Al-An deSouza will present the third Migrations Visiting Artist Talk, “The Culture of Location,” in conjunction with their current exhibition at the Johnson Museum, Al-An deSouza: Elegies for Futures Past.
DeSouza will discuss the genre of landscape in relation to migration, settlement, and climate change. The title of their talk is a play on The Location of Culture by Homi Bhabha, now a classic of postcolonial theory. DeSouza’s transmedia practice explores the legacies of colonialism through strategies of humor, fabulation, and (mis)translation.
Ark of Martyrs: An Autobiography of V (Sming Sming Books, 2020) is a rewriting — or, in the author’s words, a “polyphonic replacement” — of Joseph Conrad’s 1899 novel, Heart of Darkness. In the vocal traditions of gospel, toasting, and rap, Allan deSouza (Art Practice) substitutes Conrad’s words with ones that loosely rhyme. DeSouza’s resulting text creates a portrait of dystopian contemporary life, replete with unspeakable desires, political antagonisms, and legacies of war.
DeSouza is joined by Lawrence Cohen (Anthropology and South & Southeast Asian Studies). After a brief discussion, they respond to questions from the audience.
The South Asia Art Initiative at UC Berkeley is delighted to present a conversation between sculptor, painter and printmaker, Alwar Balasubramaniam and Atreyee Gupta - Assistant Professor, History of Art Department @ UC Berkeley.
The South Asia Art Initiative at UC Berkeley is delighted to launch Crisis and Creativity: Artists Speak Series, a new speaker series that addresses provocative and generative intersections between creative processes and societal, cultural, and environmental crises. The first event in Crisis and Creativity: Artists Speak Series features a conversation between photographer, multi-media artist, and Professor of Art Practice at UC Berkeley, Allan deSouza and Professor of Social and Cultural Analysis and the director of the Center for the Study of Gender and Sexuality at New York University, Gayatri Gopinath .
Panel Discussion with Allan deSouza, Schwanda Rountree, Melanee Harvey, & Mel & Juanita Hardy
Smithsonian American Art Museum, Washington, DC, US
Taking as a point of departure her epistolary project Letters to Leena, a series of correspondences to her mixed heritage daughter, curator Jemma Desai and artist Jasleen Kaur present a selection of works from British experimental filmmaker Alia Syed.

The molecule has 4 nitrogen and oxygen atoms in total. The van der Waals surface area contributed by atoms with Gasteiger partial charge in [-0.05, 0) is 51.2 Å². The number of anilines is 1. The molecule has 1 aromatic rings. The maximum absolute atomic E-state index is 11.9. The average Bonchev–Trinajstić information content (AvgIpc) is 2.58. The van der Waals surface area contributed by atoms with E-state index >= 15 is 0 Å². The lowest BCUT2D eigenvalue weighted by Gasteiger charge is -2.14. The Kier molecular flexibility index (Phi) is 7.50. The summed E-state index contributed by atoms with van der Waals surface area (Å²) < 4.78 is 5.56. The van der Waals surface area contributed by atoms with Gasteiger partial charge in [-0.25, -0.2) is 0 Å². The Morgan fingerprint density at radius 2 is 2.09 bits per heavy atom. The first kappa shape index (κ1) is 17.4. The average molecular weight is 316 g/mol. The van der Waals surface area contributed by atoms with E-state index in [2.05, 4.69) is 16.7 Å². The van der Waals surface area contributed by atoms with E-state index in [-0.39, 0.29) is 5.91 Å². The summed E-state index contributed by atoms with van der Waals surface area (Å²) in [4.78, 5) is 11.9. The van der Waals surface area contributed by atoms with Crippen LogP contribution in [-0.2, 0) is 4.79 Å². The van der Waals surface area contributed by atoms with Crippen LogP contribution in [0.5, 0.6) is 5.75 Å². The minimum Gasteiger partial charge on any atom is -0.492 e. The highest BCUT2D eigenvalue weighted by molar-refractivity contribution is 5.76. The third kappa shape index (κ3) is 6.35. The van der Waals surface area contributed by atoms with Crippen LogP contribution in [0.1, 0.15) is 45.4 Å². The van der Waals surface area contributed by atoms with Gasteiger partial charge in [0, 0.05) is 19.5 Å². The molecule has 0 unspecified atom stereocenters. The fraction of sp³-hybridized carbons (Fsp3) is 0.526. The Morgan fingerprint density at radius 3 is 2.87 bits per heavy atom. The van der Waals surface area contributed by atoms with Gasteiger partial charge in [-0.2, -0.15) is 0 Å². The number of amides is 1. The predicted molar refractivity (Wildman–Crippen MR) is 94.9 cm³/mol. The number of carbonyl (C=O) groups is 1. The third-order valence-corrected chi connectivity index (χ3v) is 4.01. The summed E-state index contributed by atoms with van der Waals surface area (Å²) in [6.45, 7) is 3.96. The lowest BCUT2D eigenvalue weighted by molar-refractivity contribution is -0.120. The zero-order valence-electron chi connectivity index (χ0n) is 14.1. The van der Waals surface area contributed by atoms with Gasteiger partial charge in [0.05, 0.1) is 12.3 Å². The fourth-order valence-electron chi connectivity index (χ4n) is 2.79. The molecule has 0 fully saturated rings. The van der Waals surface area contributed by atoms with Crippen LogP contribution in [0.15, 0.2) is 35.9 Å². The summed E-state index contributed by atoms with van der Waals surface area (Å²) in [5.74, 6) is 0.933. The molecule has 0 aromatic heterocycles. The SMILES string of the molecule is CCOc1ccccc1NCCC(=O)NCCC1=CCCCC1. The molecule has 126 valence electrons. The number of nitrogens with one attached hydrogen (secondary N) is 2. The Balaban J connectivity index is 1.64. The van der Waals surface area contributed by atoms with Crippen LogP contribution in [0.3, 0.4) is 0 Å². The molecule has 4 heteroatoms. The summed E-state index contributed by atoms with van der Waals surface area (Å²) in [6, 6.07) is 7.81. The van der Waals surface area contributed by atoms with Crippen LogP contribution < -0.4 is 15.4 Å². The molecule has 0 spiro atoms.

Allan deSouza’s book, How Art Can Be Thought (Duke University Press, 2018), examines how we evaluate if art is good as well as art’s claims to be for the social good. The book provides an extensive analytical glossary of common terms used to discuss art, focusing on their current usage and adapting them to new artistic and social challenges.
This round table places in conversation three recently published monographs. The scholars discuss how their work approaches questions of aesthetics, visuality, and difference, and what it means to decolonize the practice of making, displaying, thinking, and writing about art.
Artist and writer Allan deSouza speaks with James Voorhies, CCA Chair of the Graduate Program in Curatorial Practice, about his recent publication How Art Can Be Thought: A Handbook for Change, which examines the popular terminology through which art is discussed, valued, and taught.
"Can nature's fragility be perceived?" Ranjani Shettar on her installation Seven ponds and a few raindrops
Artworks are commonly viewed as stand-ins for the artist, as the truth of the artist’s interiority manifested in material objects. Allan deSouza will consider his own work through this desire for “truthiness,” what possibilities there are for artistic doppelgangers and fictional stand-ins, and what roles they might serve in an era of “fake news.”
Making films since 1986, acclaimed artist Alia Syed’s recent works combine her interest in storytelling with a compelling presentation of history as visual narrative. Her unique approach connects different subjective positions in relation to culture, diaspora, and location.
For the 2016 Phillips Collection—University of Maryland International Forum, leaders across disciplines will discuss artistic and curatorial approaches to visual narratives of migration and immigration.
Alia Syed made her early 16mm films at the London Film-Makers’ Co-operative in the mid 1980s, using the Co-op’s optical printer as a means to explore issues of identity and representation. Her films draw from personal and historical realities in order to address gender, location, diaspora and colonial memory.
Indian artist Ranjani Shettar discusses how her sculpture is a concrete version of her experiences ‐ those transient feelings and environments that exist purely because of perceptions.
For an experience of contemporary South Asian art different in look and tone from that in "Edge of Desire: Recent Art in India" at the Asia Society and the Queens Museum of Art, try this small group show of eight artists from Talwar's stable.